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Van der Stede, W. A. 2000. The relationship between two consequences of budgetary controls: Budgetary slack creation and managerial short-term orientation. Accounting, Organizations and Society 25(6): 609-622.

Summary by Eileen Z. Taylor
Ph.D. Program in Accounting
University of South Florida, Spring 2004

Behavioral Issues Main Page | Budgeting Main Page | Control/Controllership Main Page


Previous research has examined the effect of increasing budgetary controls on dysfunctional behavior. Specifically, while controls may be effective in reducing budgetary slack, one side effect is that managers then focus on short-term results rather than long-term goals. This paper examines the impact of increasing budgetary controls on slack and time-orientation. However, the author adds two relevant independent variables to the model. Past performance and competitive strategy are considered as antecedents to control choices. Theory is developed, and a new model is tested.

The Model

Summary of Empirical Model

Hypothesis Development

H1: Rigid budgetary controls are:

a. Negatively related to budgetary slack
b. Positively related to managerial short-term orientation

H2: Budgetary slack and managerial short-term orientation are negatively related.

Past research (Dunn, 1993 & Merchant, 1985), has demonstrated that increased budgetary controls lead to less slack, because as the organization focuses on those controls, any slack will be noticed and reduced. However, as a result of the reduction in slack, managers will seek other methods to meet the tighter budget targets. Since managers are limited in their time and ability, it is proposed that they will focus on short-run activities that allow them to meet their budget. This may create an unhealthy emphasis on short-term efforts to the detriment of long-term organizational sustainability. The model, as tested, supports these hypotheses.

H3: Relative to cost leadership strategies, differentiation strategies are:

a. Negatively associated with rigid budgetary controls
b. Positively associated with budgetary slack

Van der Stede examines organizational strategy as a relevant antecedent to budgetary control rigidity. He hypothesizes that differentiation strategies require a more flexible, less rigid control system; hence H3a. A key factor in differentiation strategy is the presence of uncertainty. Past research has demonstrated that since differentiation strategies require innovation, and a focus on long-term goals, rigid budgetary controls are not well-suited for a differentiation strategy. This hypothesis was directly supported by the model.

The author also proposes that differentiation strategies will have a direct effect on budgetary slack. The reasoning behind this is that a differentiation strategy is characterized by ‘fuzzy’ indicators that are difficult to quantify. Therefore, corporate management cannot detect slack as easily in these organizations. Since slack cannot be easily detected, it is difficult for the organization to curb. Therefore, it is hypothesized that a differentiation strategy will lead to more slack. This direct link was not significantly supported by the data. (although an indirect effect exists through control).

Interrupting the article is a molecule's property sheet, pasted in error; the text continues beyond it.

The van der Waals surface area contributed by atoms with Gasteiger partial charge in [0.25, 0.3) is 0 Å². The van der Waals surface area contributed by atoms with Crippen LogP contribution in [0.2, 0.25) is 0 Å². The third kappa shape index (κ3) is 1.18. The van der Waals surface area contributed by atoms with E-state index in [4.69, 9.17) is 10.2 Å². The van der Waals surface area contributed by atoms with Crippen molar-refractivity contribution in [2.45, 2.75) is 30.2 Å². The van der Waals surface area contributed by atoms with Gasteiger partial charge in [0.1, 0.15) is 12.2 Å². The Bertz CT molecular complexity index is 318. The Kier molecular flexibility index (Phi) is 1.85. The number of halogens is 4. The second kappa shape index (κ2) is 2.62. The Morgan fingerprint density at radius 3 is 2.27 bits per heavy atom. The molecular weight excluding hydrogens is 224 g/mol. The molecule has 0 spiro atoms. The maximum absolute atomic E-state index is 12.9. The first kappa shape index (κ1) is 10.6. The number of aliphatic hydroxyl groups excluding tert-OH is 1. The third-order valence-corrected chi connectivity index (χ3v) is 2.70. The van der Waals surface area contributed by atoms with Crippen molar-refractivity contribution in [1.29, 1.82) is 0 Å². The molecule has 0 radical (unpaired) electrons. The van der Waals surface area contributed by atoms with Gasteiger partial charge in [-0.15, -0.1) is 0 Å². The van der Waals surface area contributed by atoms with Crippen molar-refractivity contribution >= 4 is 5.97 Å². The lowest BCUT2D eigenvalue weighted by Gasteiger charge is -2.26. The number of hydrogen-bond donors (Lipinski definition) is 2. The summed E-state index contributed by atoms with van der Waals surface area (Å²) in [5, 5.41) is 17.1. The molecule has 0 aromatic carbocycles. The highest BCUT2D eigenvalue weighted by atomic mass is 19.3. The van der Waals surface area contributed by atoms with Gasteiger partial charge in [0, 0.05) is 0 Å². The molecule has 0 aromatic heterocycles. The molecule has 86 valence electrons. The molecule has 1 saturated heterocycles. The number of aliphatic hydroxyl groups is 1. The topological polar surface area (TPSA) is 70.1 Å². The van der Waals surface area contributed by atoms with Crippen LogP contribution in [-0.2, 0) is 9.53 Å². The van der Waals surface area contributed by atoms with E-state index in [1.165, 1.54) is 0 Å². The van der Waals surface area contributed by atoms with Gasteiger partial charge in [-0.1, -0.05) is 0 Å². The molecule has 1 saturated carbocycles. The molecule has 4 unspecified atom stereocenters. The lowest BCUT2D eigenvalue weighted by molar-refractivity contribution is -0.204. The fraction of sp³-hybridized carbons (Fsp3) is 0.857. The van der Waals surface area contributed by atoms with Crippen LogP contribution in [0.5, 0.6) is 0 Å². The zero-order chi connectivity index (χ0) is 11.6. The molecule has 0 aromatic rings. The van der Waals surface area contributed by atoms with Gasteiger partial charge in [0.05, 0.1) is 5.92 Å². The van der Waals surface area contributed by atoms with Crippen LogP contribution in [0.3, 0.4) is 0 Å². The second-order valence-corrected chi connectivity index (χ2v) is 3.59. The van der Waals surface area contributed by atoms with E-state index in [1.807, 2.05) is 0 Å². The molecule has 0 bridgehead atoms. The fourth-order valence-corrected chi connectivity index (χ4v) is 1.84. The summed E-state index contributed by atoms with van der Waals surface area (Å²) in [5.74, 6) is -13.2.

H4: Past business unit performance is:

a. Negatively related to rigid budgetary controls
b. Positively related to budgetary slack
c. Negatively related to managerial short-term orientation

Past research has looked at performance as a dependent variable or ‘result’ of certain budgetary control structures. However, there has been limited research that has examined antecedents of control structures, one of which is past performance. Merchant (1985), Onsi (1973) and Schiff & Lewin (1970), have found evidence that increased past performance is associated with increased slack. Merchant and Manzoni (1989) found that a tradeoff between slack and short-term orientation exists. It seems reasonable that in good times, there are looser controls and more potential for slack to exist within organizations. In other words, when there is plenty to go around, no one complains.

The above hypotheses H4a and H4b were supported directly; H4c was indirectly supported through the slack factor.


The research method took the form of a survey questionnaire distributed in Belgium. Therefore, application of findings to US firms may not be supported. The author created several instruments to measure the above constructs. They appeared to be adequately validated through the use of a Cronbach’s alpha analysis.

Structural equation modeling was used to test the complete model. Fit indices indicate that the model has a good fit. Approximately 25.1% of the variance in SLACK was explained by the model. However, only 4.8% of the variance in CONTROL was explained by past performance and strategy, leaving open the possibility that there are other significant antecedents to CONTROL. Additionally, only 6.7% of the variance in TIME was explained by the model.

Possible limitations could arise from the ‘self-reporting’ aspect of the instrument. Participants were requested to rate their perceived time orientation and slack ratings. Additionally, although a short-term orientation may be identified; there is no indication that such an orientation is exclusively negative or even that it is exclusive. Finally, slack is not necessarily a ‘bad’ thing either.

Overall, the author proposes and tests a model that adds two significant independent factors. Future research could examine other possible contextual antecedents. Another possible addition would be to include current performance as a result of slack and short-term orientation, given strategy and past performance as antecedents.


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